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I know you mean well, so please understand that this is not intended as an attack. Tone does not come across well in something like this.

So that is part of the problem. Few people can sing well, but I can go to iTunes and find the ones that do, I don't have to hope I get lucky with my local garage band. I believe this can be applied to learning at different levels to different extents.

I'm sorry, but that is a horrible analogy. It falls apart in many different ways...

1) There are about 26 million high school students in the United States. At 1 math teacher for every 150 students, you end up with somewhere around 170,000 high school math teachers. Are there 170,000 quality singing acts that you can find on iTunes? Not a chance...

2) The great singers cannot simply put together a "guide" to being good. With a lot of effort, an ok singer can improve and -- in rare cases -- become great. But that is often less about the help they are given and more about their effort.

Kahnacademy should not be seen as a teaching tool; it is a supplementary tool in the same way that a great singer's notes on what s/he does is supplementary to a voice coach.

In the end good teachers should get paid competitive salaries, but then I have to go to competitiveness.

While I agree, how exactly do we define competitive? For me, a competitive salary would be dramatically higher than just about any other teacher in my department. Given my background -- Ph.D. in chemical engineering; 7 years as a consultant; 4.5 years of teaching -- I have a marketability that few have. But does that mean my value as a teacher is higher? Not necessarily.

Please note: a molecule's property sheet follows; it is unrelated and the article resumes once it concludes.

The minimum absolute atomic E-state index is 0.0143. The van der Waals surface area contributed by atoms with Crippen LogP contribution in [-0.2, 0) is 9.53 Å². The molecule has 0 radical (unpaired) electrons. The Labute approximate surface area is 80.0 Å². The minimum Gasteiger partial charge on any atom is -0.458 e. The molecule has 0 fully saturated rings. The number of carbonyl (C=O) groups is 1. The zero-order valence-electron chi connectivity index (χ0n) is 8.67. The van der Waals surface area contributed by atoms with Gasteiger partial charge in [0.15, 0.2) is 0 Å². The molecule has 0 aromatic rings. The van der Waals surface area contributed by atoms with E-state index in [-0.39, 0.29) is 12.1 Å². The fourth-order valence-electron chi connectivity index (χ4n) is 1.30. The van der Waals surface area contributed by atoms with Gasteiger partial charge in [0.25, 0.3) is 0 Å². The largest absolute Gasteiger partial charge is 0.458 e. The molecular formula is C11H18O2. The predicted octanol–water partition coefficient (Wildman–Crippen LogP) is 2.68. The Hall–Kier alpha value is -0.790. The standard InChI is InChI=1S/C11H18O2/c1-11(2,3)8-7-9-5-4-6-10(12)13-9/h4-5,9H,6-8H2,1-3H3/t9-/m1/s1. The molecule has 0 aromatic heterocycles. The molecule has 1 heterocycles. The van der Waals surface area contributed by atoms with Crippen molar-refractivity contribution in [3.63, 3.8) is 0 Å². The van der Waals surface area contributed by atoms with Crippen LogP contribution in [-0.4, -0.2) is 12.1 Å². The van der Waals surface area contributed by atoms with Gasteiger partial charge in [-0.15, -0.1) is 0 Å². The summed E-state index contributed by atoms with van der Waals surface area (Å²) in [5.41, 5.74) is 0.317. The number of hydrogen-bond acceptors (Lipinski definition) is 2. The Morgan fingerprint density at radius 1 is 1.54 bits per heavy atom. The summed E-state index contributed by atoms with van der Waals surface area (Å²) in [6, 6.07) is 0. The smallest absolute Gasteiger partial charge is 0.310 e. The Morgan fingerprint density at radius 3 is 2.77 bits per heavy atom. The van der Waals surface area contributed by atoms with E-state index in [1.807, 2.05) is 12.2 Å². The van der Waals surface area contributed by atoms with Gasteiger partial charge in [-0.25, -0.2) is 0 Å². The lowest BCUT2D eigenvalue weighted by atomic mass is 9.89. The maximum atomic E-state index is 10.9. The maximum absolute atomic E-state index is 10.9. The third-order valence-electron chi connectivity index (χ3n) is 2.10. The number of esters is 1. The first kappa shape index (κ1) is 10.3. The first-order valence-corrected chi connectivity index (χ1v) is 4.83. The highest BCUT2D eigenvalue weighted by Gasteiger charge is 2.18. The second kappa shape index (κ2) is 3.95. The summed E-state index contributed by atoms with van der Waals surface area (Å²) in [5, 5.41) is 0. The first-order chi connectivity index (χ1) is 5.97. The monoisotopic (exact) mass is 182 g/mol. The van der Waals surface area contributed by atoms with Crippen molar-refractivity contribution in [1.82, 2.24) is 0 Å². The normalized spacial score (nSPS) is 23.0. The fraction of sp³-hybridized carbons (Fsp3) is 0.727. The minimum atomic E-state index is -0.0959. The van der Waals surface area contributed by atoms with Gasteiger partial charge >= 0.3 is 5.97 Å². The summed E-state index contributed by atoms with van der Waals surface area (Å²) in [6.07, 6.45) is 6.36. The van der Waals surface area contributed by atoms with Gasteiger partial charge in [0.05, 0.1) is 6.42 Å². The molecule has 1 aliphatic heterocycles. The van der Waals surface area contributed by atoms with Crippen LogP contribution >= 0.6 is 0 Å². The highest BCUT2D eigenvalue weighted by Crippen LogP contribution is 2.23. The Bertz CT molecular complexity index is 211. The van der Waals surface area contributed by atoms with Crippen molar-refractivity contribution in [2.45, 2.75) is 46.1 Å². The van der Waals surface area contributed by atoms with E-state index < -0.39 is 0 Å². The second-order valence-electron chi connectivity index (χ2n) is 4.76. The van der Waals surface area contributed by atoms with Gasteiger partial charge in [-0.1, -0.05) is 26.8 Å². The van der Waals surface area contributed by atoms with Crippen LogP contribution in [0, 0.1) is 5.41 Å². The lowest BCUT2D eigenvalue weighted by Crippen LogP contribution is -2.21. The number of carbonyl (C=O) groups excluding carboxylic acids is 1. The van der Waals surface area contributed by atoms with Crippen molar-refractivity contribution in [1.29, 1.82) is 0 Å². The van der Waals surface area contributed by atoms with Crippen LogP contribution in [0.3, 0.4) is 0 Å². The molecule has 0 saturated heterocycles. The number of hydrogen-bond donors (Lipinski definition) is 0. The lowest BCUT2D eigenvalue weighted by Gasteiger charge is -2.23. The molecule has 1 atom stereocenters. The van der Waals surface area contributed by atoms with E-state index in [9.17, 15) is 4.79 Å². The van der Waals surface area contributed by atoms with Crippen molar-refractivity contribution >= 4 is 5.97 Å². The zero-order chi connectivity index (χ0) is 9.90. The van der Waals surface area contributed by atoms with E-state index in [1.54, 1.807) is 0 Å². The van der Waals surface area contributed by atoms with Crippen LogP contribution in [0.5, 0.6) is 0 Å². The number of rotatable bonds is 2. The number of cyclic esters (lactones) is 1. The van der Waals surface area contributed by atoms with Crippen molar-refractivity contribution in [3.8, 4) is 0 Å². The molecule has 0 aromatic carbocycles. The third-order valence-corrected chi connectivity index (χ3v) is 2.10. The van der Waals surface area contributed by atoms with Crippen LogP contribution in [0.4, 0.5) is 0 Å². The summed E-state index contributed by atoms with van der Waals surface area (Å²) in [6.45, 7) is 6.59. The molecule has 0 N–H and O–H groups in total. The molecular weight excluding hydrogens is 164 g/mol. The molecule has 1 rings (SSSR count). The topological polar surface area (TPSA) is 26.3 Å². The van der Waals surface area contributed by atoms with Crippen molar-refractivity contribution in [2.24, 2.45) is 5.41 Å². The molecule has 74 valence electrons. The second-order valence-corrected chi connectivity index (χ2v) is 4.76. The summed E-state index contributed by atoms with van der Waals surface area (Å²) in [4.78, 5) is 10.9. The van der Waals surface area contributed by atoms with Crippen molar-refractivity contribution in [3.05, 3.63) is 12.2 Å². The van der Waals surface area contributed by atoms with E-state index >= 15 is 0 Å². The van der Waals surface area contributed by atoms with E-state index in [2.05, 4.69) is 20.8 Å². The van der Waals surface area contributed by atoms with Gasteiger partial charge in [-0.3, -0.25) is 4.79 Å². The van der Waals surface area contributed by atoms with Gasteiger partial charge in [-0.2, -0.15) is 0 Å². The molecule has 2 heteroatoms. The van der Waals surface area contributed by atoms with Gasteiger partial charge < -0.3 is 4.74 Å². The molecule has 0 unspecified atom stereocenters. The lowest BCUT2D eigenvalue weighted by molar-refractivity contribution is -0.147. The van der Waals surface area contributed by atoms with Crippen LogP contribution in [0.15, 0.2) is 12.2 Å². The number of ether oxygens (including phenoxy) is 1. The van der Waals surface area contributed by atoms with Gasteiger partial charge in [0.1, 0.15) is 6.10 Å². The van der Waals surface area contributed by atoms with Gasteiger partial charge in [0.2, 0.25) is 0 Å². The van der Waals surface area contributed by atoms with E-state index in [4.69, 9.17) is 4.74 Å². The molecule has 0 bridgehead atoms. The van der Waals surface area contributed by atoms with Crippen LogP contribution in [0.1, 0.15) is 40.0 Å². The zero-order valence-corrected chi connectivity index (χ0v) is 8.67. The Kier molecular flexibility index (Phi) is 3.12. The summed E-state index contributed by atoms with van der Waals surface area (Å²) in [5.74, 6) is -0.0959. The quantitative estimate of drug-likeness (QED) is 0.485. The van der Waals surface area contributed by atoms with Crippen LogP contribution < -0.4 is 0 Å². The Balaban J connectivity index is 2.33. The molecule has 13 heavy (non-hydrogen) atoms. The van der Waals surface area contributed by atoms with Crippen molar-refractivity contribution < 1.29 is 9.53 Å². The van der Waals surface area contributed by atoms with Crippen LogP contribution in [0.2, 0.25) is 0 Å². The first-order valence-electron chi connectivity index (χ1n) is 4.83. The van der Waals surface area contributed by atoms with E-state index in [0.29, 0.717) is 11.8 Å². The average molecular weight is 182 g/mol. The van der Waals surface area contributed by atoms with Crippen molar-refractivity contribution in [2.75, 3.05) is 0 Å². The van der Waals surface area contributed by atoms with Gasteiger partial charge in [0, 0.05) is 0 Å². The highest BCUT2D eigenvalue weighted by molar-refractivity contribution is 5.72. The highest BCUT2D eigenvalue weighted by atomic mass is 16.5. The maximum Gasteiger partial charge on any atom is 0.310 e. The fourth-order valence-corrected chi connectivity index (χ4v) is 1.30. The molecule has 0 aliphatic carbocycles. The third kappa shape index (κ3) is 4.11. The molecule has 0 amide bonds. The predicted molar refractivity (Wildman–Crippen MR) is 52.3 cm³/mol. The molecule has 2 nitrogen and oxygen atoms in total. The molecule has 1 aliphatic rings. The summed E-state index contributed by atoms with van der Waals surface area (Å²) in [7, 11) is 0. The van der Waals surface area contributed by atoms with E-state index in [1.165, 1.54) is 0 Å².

So as a teacher, I can't imagine what it is like to be great and work harder only to get the same standard raise as someone that doesn't.

What's a raise? I'm only partially being sarcastic. In my first 4 years of teaching, my salary dropped each year due to various budget issues.

I don't know what it is like in your school system, but here in DC it is well known as a cesspool of cronyism, union stonewalling and malaise. Bad teachers can only be moved around to harm other kids in other schools, or to become part of the bloated bureaucracy.

The school system I just left is as bad as any. They seem to be taking steps to (finally) change, but I'll believe it when I see it. I got out of that system and now work in a top-notch private school. The difference is night and day. While I understand that there are major monetary reasons why things are different, there are also many things that are done here that JUST MAKE SENSE!

Anyway, keep fighting the good fight, may technology be your tool of triumph.

Thanks, but I don't see technology this way. I embrace technology when it is helpful and useful. But it should not replace basic learning. Some of the best tools for teaching students are also the least technological...for many math concepts, simple algebra tiles (basically colored pieces of plastic of various sizes) are an incredibly helpful tool.

I appreciate your support and think it is important that you know how helpful it is for teachers to have people like you behind us.

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